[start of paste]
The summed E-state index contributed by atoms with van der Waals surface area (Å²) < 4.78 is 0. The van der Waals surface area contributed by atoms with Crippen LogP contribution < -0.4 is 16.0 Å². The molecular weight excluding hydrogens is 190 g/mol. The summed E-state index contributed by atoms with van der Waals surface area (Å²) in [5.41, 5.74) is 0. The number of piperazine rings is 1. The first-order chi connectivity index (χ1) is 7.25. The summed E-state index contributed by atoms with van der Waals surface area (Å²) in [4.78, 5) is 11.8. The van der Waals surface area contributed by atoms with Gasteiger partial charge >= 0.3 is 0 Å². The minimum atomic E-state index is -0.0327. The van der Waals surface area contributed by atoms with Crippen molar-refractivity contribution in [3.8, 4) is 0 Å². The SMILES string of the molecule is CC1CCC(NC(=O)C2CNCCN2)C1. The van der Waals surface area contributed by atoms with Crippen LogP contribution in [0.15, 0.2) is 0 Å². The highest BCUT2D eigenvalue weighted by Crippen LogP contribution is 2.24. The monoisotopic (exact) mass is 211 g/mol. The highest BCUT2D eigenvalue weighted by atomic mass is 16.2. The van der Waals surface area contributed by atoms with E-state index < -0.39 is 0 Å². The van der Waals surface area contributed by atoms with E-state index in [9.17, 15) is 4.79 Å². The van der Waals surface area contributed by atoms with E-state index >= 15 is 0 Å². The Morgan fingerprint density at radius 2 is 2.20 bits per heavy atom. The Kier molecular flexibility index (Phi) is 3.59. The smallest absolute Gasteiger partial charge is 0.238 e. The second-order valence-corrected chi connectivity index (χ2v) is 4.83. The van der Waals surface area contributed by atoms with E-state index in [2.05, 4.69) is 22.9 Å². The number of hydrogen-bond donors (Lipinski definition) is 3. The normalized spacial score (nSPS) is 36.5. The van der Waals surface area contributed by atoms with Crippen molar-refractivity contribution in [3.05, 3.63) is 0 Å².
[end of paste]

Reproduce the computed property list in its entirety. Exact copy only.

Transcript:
The summed E-state index contributed by atoms with van der Waals surface area (Å²) < 4.78 is 0. The van der Waals surface area contributed by atoms with Crippen LogP contribution < -0.4 is 16.0 Å². The molecular weight excluding hydrogens is 190 g/mol. The summed E-state index contributed by atoms with van der Waals surface area (Å²) in [5.41, 5.74) is 0. The number of piperazine rings is 1. The first-order chi connectivity index (χ1) is 7.25. The summed E-state index contributed by atoms with van der Waals surface area (Å²) in [4.78, 5) is 11.8. The van der Waals surface area contributed by atoms with Gasteiger partial charge >= 0.3 is 0 Å². The minimum atomic E-state index is -0.0327. The van der Waals surface area contributed by atoms with Crippen molar-refractivity contribution in [3.8, 4) is 0 Å². The SMILES string of the molecule is CC1CCC(NC(=O)C2CNCCN2)C1. The van der Waals surface area contributed by atoms with Crippen LogP contribution in [0.15, 0.2) is 0 Å². The highest BCUT2D eigenvalue weighted by Crippen LogP contribution is 2.24. The monoisotopic (exact) mass is 211 g/mol. The highest BCUT2D eigenvalue weighted by atomic mass is 16.2. The van der Waals surface area contributed by atoms with E-state index < -0.39 is 0 Å². The van der Waals surface area contributed by atoms with E-state index in [9.17, 15) is 4.79 Å². The van der Waals surface area contributed by atoms with E-state index >= 15 is 0 Å². The Morgan fingerprint density at radius 2 is 2.20 bits per heavy atom. The Kier molecular flexibility index (Phi) is 3.59. The smallest absolute Gasteiger partial charge is 0.238 e. The second-order valence-corrected chi connectivity index (χ2v) is 4.83. The van der Waals surface area contributed by atoms with E-state index in [2.05, 4.69) is 22.9 Å². The number of hydrogen-bond donors (Lipinski definition) is 3. The normalized spacial score (nSPS) is 36.5. The van der Waals surface area contributed by atoms with Crippen molar-refractivity contribution in [3.05, 3.63) is 0 Å².